The Manual of Patent Office Practice (“MOPOP”) is a manual for patent agents and patent examiners, published by the Canadian Intellectual Property Office (“CIPO”). It provides guidance for the prosecution of patents in Canada.

On August 19, 2010, the period during which CIPO was accepting comments on its revised draft of “Chapter 16: Computer-Implemented Inventions” of the MOPOP ended.

Notwithstanding a near complete rewrite, the core policies of CIPO set out in Chapter 16 remain largely unchanged. However, a number of additional guidelines, practice tips and suggestions provide greater clarity on the contentious areas of: (i) computer and software patents; and (ii) computer-implemented inventions. As well, the amendments clearly align the Patent Office’s practices with the Patent Appeal Board’s decision last year to reject the Amazon 1-Click patent1.

The suggestions relating to drafting applications for computer-implemented inventions include:

  • An actual description that addresses the function and use of the computer program must be written, inclusion of the source code or pseudocode is not sufficient. (16.05.02, p. 14, lines 20-24)
  • The disclosure does not have to specify the exact method of reducing a series of logic instructions to code for each module. The ability to do this is considered to form part of the general knowledge common to skilled programmers. (16.05.03, p. 14, lines 28-30)
  • Broad definitions of programs that use functional language should be avoided as they will likely be construed as having been anticipated by prior art. (16.06.01, p. 16, lines 29-30)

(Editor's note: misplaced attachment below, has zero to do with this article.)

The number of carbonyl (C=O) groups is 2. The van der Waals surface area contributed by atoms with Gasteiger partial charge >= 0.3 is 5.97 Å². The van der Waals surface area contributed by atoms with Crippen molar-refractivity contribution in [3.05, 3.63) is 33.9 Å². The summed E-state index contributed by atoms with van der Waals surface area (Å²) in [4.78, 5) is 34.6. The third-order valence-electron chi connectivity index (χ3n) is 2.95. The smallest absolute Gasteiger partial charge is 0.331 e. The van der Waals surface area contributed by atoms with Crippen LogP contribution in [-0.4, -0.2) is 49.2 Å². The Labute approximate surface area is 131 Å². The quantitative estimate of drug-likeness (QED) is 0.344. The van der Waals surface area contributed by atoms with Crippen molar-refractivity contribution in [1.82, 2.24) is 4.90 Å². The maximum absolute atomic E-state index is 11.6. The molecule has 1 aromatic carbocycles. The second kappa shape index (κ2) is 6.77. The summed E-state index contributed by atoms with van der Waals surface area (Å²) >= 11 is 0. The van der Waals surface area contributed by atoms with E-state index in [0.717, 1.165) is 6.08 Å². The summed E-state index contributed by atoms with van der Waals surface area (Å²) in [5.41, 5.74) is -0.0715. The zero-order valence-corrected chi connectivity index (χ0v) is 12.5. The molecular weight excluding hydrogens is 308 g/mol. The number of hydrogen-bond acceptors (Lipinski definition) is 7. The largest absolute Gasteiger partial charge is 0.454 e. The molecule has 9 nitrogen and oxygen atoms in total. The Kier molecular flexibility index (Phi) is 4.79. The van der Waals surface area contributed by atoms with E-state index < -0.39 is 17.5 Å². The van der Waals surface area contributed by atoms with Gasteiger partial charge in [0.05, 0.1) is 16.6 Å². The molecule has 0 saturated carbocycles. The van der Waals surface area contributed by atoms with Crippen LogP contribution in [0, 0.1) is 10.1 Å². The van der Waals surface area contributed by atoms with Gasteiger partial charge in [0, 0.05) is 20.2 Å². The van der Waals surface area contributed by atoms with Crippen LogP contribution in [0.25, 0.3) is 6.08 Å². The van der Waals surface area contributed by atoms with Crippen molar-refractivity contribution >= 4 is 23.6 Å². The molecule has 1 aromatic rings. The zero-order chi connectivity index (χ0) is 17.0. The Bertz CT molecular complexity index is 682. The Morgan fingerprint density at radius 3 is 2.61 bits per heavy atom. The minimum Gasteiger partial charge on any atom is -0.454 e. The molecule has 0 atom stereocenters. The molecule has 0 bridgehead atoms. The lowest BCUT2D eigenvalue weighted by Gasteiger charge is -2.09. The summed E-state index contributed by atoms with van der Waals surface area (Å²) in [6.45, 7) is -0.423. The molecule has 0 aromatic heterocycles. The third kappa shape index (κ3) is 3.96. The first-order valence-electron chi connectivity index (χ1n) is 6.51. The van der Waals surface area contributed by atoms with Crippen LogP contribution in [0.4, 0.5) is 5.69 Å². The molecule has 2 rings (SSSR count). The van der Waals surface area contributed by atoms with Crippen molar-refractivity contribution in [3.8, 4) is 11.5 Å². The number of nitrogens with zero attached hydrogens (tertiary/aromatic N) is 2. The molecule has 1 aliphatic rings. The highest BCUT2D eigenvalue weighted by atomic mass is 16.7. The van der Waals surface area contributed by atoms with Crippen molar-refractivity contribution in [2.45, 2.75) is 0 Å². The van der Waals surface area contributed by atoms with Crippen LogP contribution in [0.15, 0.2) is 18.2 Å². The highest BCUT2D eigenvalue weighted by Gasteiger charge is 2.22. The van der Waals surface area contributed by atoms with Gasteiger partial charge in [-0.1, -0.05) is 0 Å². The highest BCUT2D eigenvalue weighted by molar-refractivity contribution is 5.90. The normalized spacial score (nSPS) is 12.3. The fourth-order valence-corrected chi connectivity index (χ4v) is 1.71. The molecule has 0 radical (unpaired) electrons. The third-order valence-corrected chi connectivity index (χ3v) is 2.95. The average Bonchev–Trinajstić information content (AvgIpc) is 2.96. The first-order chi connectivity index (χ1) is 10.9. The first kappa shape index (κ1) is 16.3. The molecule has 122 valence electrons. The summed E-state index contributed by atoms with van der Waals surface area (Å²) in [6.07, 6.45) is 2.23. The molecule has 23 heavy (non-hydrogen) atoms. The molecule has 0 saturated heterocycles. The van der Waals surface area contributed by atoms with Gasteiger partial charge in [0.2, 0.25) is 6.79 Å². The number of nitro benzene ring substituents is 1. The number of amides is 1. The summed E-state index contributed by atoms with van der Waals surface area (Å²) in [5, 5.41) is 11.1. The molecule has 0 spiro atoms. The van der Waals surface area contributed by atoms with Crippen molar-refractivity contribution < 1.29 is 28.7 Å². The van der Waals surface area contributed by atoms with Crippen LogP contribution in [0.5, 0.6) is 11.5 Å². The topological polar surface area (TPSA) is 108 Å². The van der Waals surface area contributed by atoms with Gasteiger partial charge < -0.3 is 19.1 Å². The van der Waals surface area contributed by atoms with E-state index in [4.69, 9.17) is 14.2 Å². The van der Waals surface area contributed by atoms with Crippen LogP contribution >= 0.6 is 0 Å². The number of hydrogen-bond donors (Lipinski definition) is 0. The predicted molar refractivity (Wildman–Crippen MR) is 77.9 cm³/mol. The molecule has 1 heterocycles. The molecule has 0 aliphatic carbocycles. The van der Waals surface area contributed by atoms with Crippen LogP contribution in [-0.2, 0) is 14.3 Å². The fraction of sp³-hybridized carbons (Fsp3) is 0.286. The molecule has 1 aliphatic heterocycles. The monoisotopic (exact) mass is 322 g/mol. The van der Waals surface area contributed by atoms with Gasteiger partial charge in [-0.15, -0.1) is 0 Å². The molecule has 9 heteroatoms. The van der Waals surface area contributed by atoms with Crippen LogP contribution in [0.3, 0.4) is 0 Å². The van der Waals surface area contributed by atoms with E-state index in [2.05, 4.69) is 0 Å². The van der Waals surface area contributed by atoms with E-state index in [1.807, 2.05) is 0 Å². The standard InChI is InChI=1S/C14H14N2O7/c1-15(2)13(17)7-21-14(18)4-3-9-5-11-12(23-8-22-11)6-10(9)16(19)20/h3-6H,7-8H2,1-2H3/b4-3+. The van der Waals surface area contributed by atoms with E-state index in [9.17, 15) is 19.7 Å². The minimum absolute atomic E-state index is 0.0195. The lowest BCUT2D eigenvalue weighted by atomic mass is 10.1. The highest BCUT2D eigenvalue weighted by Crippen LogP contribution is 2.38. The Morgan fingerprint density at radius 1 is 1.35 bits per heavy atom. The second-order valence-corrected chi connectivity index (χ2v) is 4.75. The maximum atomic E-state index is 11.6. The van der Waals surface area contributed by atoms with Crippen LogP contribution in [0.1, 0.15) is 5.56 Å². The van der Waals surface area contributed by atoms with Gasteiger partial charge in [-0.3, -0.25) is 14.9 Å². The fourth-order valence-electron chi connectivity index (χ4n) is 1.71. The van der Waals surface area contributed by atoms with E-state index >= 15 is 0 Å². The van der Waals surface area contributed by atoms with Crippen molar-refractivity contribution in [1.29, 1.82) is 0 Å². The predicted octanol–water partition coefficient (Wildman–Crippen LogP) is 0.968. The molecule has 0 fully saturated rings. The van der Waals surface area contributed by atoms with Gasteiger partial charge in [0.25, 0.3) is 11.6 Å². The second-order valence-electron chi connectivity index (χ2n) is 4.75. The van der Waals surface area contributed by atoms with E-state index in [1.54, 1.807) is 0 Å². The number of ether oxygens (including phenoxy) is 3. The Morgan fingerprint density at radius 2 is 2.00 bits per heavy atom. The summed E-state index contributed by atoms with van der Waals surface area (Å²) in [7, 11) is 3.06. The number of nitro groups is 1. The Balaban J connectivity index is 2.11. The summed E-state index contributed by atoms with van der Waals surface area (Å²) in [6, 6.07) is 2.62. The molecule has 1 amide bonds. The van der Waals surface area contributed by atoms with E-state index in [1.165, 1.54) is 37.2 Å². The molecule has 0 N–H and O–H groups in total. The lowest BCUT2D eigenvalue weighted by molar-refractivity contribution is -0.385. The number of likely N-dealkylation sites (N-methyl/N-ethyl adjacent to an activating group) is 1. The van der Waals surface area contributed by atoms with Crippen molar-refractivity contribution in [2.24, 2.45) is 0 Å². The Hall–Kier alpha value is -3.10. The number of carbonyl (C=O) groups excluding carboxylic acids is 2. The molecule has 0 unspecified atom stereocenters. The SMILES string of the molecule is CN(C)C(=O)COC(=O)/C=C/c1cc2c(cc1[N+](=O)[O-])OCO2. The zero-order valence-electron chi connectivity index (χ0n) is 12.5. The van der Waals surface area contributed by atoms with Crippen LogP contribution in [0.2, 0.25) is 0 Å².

• The automation of an existing manual method for performing a task is considered obvious and not patentable unless it inventively solves a specific challenge to the automation itself, and the steps of the method that are being performed by computer must be unambiguously described as such. (16.07, p. 17, lines 26-31 and 16.08.01, p. 18, lines 5-7)
  • When drafting a claim for something other than a machine (for instance, a method, process or software product) then use of the term “system” should be avoided. (16.08.03, p. 18, lines 42-43)
  • To be patentable, computer programs must be expressly described as machine-executable code embodied in physical memory of a device. (16.08.04, p. 19, lines 11-13 and 22-23)
  • Electromagnetic and acoustic signals are considered to be forms of energy, not matter, and as a result cannot be patented. (16.09.05, p. 36, lines 21-25)

The new guidelines also include a number of specific practice tips for the patenting of graphical user interfaces (16.09.01, p. 22), data structures (16.09.02, p. 28), databases (16.09.03, p. 29), computer-aided design programs (16.09.04, p. 32) and signal-generating devices (16.09.05, p. 36).

Conclusion

Even prior to being implemented, the revisions to Chapter 16 provide guidance to prosecutors of computer and software patents. They make CIPO’s position on software and signal patents clearer, and they have made certain prosecution requirements more explicit. Consequently, they should be welcomed by the patent prosecution community, at least until any further clarification of the law is provided upon a judgment from the appeal of the Patent Board’s decision to reject the Amazon 1-Click patent.